Findora has repeatedly made headlines over the last two years when it comes to zero-knowledge proofs. And it’s a well-timed rise to fame.

Interest in zero-knowledge proofs has spiked as awareness spread that “crypto” is not synonymous with anonymity. In fact, the truth is that because every transaction is visible on the blockchain, blockchains can be less private than their Web2 counterparts.

Zero-knowledge proofs used by Findora take blockchain technology to the next level because they can help make blockchain private. 

Why is Privacy Important?

Privacy is a financial primitive – necessary for financial functions and institutional capital. This is reflected by the increasing interest from investors to incentivize cutting-edge research and the race to apply zero-knowledge proofs to Web3 successfully. For example: 

  • In April, a group of 22 leading companies and foundations focused on zero-knowledge technology launched a $7 million contest for zero-knowledge cryptography. The companies include Findora, AMD, Aleo, Anoma, the Ethereum Foundation, Matter Labs, Mina Protocol, Polkadot Pioneers Prize, and Polygon. 
  • Coinbase recently opted for a DeFi approach to improving its app and Wallet features. In an attempt to address concerns about user privacy, Coinbase announced that it would become a provider of know your customer (KYC) verification through third-party dApps that maintain user privacy by leveraging the power of zero-knowledge proofs. 
  • In May, EMURGO Ventures, the primary investment vehicle of the Cardano ecosystem, said it would partner with the Partisia Blockchain project to get more privacy tools in the hands of developers building decentralized applications on the Cardano blockchain. CoinSpeaker reported: “This is enabled through a technique known as zero-knowledge proofs and gives users a way to interact with blockchain services completely anonymously.” 

While that list includes some big names in the blockchain sector, Findora ZKPs have been under constant development for many years. 

As the Findora community likes to point out, blockchain is like living in a glass house – it lets all your neighbors see what you are doing. We all use envelopes, and it’s a crime to open others’ mail. We understand intuitively that privacy is important but didn’t have a practical way to achieve it digitally – until now.

Using ZKPs for Privacy

The core technology underpinning Findora’s accomplishments has been the group’s consistently innovative approach to cryptography. Some of Findora’s most significant contributions to the evolution of zero-knowledge proofs have come from its researchers. Several of them studied cryptography at top universities or institutions like Stanford, Berkeley, to name a few. These research projects turn their attention to the real-world applications of their findings.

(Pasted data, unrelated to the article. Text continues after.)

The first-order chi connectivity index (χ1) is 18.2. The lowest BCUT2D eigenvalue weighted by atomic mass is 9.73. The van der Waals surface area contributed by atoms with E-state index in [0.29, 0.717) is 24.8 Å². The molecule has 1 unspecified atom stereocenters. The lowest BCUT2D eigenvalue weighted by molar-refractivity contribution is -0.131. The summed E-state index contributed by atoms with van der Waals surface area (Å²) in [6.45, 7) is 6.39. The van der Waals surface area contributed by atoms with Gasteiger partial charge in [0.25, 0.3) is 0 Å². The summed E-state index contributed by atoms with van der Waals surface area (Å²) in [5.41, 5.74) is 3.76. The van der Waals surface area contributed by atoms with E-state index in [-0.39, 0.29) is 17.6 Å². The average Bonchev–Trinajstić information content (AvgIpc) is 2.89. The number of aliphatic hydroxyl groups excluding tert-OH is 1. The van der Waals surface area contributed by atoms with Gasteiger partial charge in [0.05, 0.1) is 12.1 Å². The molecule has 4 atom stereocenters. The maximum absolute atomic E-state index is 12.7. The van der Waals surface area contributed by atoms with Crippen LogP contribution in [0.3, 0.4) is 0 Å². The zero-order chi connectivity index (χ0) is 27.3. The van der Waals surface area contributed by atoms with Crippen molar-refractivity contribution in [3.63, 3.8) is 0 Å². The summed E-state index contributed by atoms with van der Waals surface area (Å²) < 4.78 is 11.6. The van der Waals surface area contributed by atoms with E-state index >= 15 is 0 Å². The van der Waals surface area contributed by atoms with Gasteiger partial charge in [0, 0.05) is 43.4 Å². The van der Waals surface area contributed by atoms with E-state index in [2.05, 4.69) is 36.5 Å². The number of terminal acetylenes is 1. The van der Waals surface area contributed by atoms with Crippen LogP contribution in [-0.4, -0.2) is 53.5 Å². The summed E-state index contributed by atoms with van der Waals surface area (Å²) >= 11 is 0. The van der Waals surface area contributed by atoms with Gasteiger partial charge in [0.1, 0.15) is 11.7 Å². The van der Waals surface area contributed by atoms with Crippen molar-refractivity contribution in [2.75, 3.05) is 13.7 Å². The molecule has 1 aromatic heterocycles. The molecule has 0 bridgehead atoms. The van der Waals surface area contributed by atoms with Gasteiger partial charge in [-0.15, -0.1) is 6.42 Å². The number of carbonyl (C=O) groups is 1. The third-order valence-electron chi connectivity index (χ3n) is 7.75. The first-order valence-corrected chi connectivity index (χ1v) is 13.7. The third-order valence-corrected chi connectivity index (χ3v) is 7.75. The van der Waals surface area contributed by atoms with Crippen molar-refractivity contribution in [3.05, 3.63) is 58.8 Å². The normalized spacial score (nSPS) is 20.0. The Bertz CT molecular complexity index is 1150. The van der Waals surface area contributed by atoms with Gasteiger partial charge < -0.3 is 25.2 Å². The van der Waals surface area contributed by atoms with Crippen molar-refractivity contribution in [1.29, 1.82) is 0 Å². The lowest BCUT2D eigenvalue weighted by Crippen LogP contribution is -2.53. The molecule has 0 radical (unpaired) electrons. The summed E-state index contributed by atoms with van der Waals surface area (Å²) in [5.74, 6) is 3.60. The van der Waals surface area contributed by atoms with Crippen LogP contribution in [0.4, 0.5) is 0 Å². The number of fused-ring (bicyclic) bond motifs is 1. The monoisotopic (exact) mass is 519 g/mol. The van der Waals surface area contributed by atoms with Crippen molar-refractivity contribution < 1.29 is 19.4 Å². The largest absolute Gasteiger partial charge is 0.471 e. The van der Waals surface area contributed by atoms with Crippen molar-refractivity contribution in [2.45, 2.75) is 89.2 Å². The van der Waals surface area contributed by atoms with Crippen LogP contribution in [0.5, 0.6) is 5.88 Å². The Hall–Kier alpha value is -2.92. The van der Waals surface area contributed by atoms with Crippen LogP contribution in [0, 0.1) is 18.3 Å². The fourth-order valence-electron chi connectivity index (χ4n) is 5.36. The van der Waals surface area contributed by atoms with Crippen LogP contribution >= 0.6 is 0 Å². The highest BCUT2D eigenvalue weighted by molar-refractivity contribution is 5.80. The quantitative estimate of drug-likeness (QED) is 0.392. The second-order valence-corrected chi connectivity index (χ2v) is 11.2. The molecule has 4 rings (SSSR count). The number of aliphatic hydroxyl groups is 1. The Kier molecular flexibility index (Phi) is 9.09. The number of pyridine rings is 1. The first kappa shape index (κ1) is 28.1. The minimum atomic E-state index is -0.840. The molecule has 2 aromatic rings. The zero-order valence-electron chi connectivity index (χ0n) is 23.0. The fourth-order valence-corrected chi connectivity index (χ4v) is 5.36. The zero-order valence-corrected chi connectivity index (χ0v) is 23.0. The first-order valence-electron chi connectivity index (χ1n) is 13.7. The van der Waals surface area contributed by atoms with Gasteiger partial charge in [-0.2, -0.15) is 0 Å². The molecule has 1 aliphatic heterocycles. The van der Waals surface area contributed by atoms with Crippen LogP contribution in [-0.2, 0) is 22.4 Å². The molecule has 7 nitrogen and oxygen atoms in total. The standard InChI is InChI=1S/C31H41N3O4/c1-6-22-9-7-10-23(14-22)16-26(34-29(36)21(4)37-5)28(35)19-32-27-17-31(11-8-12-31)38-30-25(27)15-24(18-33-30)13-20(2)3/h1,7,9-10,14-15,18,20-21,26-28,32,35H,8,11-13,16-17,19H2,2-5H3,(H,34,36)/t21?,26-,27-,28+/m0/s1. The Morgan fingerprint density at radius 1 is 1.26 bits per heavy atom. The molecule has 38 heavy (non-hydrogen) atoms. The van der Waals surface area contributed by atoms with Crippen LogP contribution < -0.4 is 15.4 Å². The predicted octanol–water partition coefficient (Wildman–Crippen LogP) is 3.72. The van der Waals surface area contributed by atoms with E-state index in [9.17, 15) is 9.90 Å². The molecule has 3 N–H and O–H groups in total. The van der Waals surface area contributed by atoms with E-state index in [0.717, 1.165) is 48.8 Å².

Findora researchers realized years ago they could improve user privacy and attract institutional players with powerful new dApps – if their ZKP technology was advanced enough. 

As Findora describes its research:

Key ZKP research at Findora Network revolves around enabling fully anonymous transactions. Fully anonymous transactions mean the amount, sender identity, and recipient identity are all fully hidden. 

Other important ZKP research includes recursive succinct non-interactive arguments of knowledge (SNARKs) which have succinct proof sizes and smaller verification times that need to be optimized to improve Findora Network network throughput.

Using ZKPs, Findora can provide private transactions to users while still making their transaction history auditable to regulatory bodies for compliance purposes. Findora’s zero-knowledge proof technology aims to let users control their data and make blockchains a safe place for business through privacy while keeping it from becoming an unaccountable environment. 

The $100 Million Zk-Ecosystem Fund

Since codifying all its research, Findora has decided to attract developers with a $100 million Ecosystem Fund that has already brought new groups to build on their platform. By offering incentives from its funds, Findora hopes to turbo-charge the development of zero-knowledge privacy applications across Web3. 

Conclusion

Findora is leading the way in taking zero-knowledge proof research, what has been largely academic up to this point in time, and turning it into a reality. The team has built an innovative dual-chain blockchain system that will allow other projects to leverage their technology on their own platforms. 

Through zero-knowledge proofs and advanced cryptography, Findora is scaling Ethereum privacy and preparing Web3 for real-world applications. It’s partnering with other ecosystems and development teams to mature the blockchain space through privacy as quickly as possible. 

Learn more about Findora ZKPs on the Findora Foundation website.  

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